studies the online transfer learning and introduces a notion called task global privacy that works on record-level. However, the online setting assumes the client only interacts with the server once and does not extend to the federated setting. Zheng et al.

[62] introduced two privacy notions, that describe privacy guarantee against an individual malicious client and against a group of malicious clients on record-level privacy, based on a new privacy notion called -differential privacy. However, the privacy analysis of this work does not consider the case when the server is corrupted, and the privacy budget in the worst-case adversary setting (i.e., all clients except the victim are malicious) is too large, thus does not provide meaningful privacy guarantee.

Hybrid Solutions. Truex et al. [54] proposed a hybrid solution which utilizes threshold-based partially additive homomorphic encryption to reduce the needed noise for record-level DP guarantee. Xu et al. [59] improved this hybrid solution with enhanced efficiency and accommodation of client drop-out. However, these hybrid solutions are vulnerable to malicious clients (due to encryption) and the utility gain from encryption is sensitive to the number of non-colluding parties.

Privacy Amplification by Shuffling. Different from using cryptography to improve privacy-utility tradeoff of DP, researchers introduced a shuffler model, which achieves a middle ground between CDP and LDP, in terms of both privacy and utility. Bittau et al. [10] was the first to propose the shuffling idea, where a shuffler is inserted between the users and the server to break the linkage between the report and the user identification. Recent work by Cheu et al. [15] analyzed the differential privacy properties of the shuffler model and shows that in some cases shuffled protocols provide strictly better accuracy than local protocols. Balle et al. [6] provided a tighter and more general privacy amplification bound result by leveraging a technique called blanket decomposition. We note that current shuffler models are mainly used in the application of local data aggregation.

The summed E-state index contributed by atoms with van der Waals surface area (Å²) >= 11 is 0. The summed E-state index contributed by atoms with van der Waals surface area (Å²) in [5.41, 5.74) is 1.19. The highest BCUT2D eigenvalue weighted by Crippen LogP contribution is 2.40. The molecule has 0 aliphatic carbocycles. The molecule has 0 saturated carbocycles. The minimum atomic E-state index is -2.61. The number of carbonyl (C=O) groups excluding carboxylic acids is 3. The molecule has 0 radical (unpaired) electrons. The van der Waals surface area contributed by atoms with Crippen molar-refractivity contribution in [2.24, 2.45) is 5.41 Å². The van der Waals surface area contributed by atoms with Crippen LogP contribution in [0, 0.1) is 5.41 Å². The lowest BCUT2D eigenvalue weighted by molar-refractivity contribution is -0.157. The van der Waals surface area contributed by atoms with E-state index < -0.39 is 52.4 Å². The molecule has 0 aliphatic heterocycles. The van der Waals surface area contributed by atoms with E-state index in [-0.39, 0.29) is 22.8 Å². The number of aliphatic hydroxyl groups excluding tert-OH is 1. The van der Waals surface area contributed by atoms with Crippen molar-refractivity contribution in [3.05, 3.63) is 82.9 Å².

8.2 Robust Federated Learning

FL systems are vulnerable to model poisoning attacks, which aim to thwart the learning of the global model (a.k.a. Byzantine attacks) or hide a backdoor trigger into the global model (a.k.a. backdoor attacks). These attacks poison local model updates before uploading them to the server. More details of poisoning attacks and other threats of FL can be found from the survey paper [39].

Byzantine Robustness. Most state-of-the-art Byzantine-robust solutions play with mean or median statistics of gradient contributions. Blanchard et al. [11] proposed Krum which uses the Euclidean distance to determine which gradient contributions should be removed, and can theoretically withstand poisoning attacks of up to adversaries in the participant pool. Mhamdi et al. [45] proposed a meta-aggregation rule called Bulyan, a two-step meta-aggregation algorithm based on the Krum and trimmed median, which filters malicious updates followed by computing the trimmed median of the remaining updates.

Backdoor Robustness. Andreina et al. [3] incorporates an additional validation phase to each round of FL to detect backdoor. Sun et al. [53] showed that clipping the norm of model updates and adding Gaussian noise can mitigate backdoor attacks that are based on the model replacement paradigm. Xie et al. [58] provided the first general framework to train certifiably robust FL models against backdoors by exploiting clipping and smoothing on model parameters to control the global model smoothness. However, these works do not consider the privacy issue in FL.